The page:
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Tails for Single-line Kites

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Singled-Line Kites: Essential Equipment | Launching and Landing a Single-Line Kite
Single-Line Kites: A Basic Glossary | Tails For Single-lined Kites
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Many people overlook the importance of tails when flying kites. They are not simply decorative extras, they also serve to keep the kite stable and pointing in the right direction. Professionally-made kites come with the correct tail, so this article will concentrate on tails for kites made by the occasional hobbyist.

How Does a Tail Work?

Some tails keep the kite the right way up by simply making the back of the kite heavier, but most tails use a combination of weight and drag or air resistance to provide stability, forcing the trailing edge of the kite to, well, trail.

A Selection of Common Types of Tail

For a large kite, it is worth considering buying a pre-made tube tail. These are simply long, narrow tubes of strong plastic. They can be purchased from most retailers with a good supply of kite materials, or from one of the many online kite retailers.

A drogue is a small windsock, shaped rather like a bucket with the bottom cut out. The wider mouth of the drogue is held open by a loop of heavy cord or thin bamboo, and attached to the rear of the kite by a relatively long line. The exact length is a matter of experimentation, but may be between one and five metres long, depending on the exact size and design of the kite, the size of the drogue - small drogues need longer lines - and the wind conditions at the time.

Decorative windsocks, typically purchased from sea-front stalls to mark your territory on the beach, can also be used as drogues.

Plastic bags cut into strips make good, all-round tails. The strips can be taped end to end until the desired length is reached, which can be anything up to ten times the length of the kite and can easily be trimmed if they prove to be too long when the kite is actually flown. For wide kites and sled kites, tails like this can be looped and each end stuck to the kite, with one end of the tail at each end of the trailing edge so that they look like a letter 'U' when in flight. This has the advantage of requiring a shorter tail, as the bend provides extra drag, but the loop can catch on things if the kite flies low.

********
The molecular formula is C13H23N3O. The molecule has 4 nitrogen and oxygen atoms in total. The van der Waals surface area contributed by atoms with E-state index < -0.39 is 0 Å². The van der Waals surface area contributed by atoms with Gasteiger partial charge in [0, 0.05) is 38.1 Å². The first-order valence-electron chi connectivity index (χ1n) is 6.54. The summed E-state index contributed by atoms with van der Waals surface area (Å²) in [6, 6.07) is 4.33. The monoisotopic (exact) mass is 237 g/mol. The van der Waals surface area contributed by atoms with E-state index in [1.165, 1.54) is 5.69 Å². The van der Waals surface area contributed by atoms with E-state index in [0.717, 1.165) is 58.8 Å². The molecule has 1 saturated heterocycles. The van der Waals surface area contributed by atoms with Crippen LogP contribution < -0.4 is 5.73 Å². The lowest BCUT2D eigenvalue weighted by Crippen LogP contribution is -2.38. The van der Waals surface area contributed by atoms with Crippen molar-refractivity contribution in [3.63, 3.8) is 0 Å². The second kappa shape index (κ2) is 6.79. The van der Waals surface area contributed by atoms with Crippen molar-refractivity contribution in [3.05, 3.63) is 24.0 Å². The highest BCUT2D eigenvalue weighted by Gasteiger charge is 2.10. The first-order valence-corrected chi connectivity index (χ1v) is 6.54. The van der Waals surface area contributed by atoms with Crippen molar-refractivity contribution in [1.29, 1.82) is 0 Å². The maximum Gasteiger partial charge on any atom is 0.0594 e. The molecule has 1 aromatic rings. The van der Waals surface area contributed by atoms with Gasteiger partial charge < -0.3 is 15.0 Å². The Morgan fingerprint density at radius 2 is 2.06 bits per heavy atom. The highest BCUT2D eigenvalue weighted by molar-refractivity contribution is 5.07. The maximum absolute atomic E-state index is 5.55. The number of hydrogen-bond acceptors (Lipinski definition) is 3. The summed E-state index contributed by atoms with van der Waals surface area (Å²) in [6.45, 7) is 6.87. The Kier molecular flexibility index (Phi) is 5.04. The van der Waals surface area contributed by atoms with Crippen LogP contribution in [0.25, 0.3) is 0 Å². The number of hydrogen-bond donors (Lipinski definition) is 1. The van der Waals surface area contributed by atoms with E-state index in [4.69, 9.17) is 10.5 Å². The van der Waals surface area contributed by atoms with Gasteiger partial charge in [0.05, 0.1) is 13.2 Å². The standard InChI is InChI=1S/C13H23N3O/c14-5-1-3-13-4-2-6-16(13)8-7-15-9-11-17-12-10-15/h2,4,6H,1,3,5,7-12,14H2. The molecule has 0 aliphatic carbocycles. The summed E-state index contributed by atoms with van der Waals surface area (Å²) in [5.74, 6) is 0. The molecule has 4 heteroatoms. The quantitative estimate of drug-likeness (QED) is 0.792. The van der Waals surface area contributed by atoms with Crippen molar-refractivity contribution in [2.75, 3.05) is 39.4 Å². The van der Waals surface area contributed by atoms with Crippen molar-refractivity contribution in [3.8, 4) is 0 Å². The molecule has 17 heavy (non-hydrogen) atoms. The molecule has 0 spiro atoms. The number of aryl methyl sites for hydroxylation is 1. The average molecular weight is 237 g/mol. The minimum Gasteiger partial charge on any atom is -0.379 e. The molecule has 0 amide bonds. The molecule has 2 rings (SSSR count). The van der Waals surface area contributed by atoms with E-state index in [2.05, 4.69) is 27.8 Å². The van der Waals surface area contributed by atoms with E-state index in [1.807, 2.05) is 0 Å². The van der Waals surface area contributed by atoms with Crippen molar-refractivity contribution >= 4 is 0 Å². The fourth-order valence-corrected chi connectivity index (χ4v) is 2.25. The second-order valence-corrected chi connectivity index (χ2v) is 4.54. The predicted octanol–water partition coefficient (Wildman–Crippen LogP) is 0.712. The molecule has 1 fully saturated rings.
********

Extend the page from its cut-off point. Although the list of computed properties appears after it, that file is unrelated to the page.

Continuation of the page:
Paired tails can be used to balance wide kites. If you attach a separate tail to each end of the trailing edge, they can be trimmed if the kite has trouble flying true. If the kite tends to drift to the left, trimming some of the tail from the left side of the kite can correct the fault.

Ladder tails are made of two parallel lengths of line, with regular 'rungs' of paper or ribbon strung between them. They provide a great deal of drag so do not need to be very long, but can be difficult to balance correctly. Because they are rarely used, they make an interesting talking point for a home-made kite.

The traditional image of a kite tail is a length of line with bows tied along its length. They do work, but invariably draw comments about Charlie Brown and kite-eating trees.

A very visually-effective tail can be made using videotape. Retrieved from broken cassettes, the tape is very light and smooth, so it is best suited to small kites but can also be used in very long lengths, up to 20 times the length of the kite itself. The tape snakes and writhes in the air, but can get easily tangled and it is not biodegradable, so do not be tempted to leave it tangled around scenery after an accident. Abandoned videotape is a hazard to wildlife.

Other less-than-traditional materials that make good tails are boundary tapes, as used by surveyors and the emergency services. Ribbons come in many colours, widths and lengths, so can be used for most kites.

Micro-kites the size of your hand or smaller need even lighter tails, and great success has been had with lengths of ordinary knitting-wool because its rough surface provides plenty of drag, lengths of audiocassette tape or carefully-cut strips of tissue paper. The smallest micro-kites use single strands of silk, teased from lengths of embroidery thread.

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